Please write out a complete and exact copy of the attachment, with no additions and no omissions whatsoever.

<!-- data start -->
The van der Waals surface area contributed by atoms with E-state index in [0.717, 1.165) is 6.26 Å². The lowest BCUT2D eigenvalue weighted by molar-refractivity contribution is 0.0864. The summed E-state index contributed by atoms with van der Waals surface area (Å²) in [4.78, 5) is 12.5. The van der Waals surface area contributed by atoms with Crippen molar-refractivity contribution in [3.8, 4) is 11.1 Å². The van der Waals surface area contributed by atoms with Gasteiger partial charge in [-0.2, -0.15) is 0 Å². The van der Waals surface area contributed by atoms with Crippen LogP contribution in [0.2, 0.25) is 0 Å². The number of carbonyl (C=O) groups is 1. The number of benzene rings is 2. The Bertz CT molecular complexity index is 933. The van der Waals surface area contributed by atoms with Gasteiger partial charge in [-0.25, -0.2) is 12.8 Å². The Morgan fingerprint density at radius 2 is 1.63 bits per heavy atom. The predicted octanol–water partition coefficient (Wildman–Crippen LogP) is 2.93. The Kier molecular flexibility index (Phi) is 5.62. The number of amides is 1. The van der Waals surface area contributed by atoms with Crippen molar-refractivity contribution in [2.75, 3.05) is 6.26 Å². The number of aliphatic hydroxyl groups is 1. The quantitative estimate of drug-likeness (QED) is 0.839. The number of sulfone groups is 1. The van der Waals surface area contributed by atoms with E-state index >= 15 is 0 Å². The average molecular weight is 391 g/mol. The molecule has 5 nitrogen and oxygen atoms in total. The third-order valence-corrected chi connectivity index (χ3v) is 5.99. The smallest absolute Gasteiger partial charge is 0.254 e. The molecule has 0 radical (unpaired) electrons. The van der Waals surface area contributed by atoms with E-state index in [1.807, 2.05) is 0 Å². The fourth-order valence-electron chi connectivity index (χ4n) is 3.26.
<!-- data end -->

The van der Waals surface area contributed by atoms with E-state index in [0.717, 1.165) is 6.26 Å². The lowest BCUT2D eigenvalue weighted by molar-refractivity contribution is 0.0864. The summed E-state index contributed by atoms with van der Waals surface area (Å²) in [4.78, 5) is 12.5. The van der Waals surface area contributed by atoms with Crippen molar-refractivity contribution in [3.8, 4) is 11.1 Å². The van der Waals surface area contributed by atoms with Gasteiger partial charge in [-0.2, -0.15) is 0 Å². The van der Waals surface area contributed by atoms with Crippen LogP contribution in [0.2, 0.25) is 0 Å². The number of carbonyl (C=O) groups is 1. The number of benzene rings is 2. The Bertz CT molecular complexity index is 933. The van der Waals surface area contributed by atoms with Gasteiger partial charge in [-0.25, -0.2) is 12.8 Å². The Morgan fingerprint density at radius 2 is 1.63 bits per heavy atom. The predicted octanol–water partition coefficient (Wildman–Crippen LogP) is 2.93. The Kier molecular flexibility index (Phi) is 5.62. The number of amides is 1. The van der Waals surface area contributed by atoms with Crippen molar-refractivity contribution in [2.75, 3.05) is 6.26 Å². The number of aliphatic hydroxyl groups is 1. The quantitative estimate of drug-likeness (QED) is 0.839. The number of sulfone groups is 1. The van der Waals surface area contributed by atoms with E-state index >= 15 is 0 Å². The average molecular weight is 391 g/mol. The molecule has 5 nitrogen and oxygen atoms in total. The third-order valence-corrected chi connectivity index (χ3v) is 5.99. The smallest absolute Gasteiger partial charge is 0.254 e. The molecule has 0 radical (unpaired) electrons. The van der Waals surface area contributed by atoms with E-state index in [1.807, 2.05) is 0 Å². The fourth-order valence-electron chi connectivity index (χ4n) is 3.26.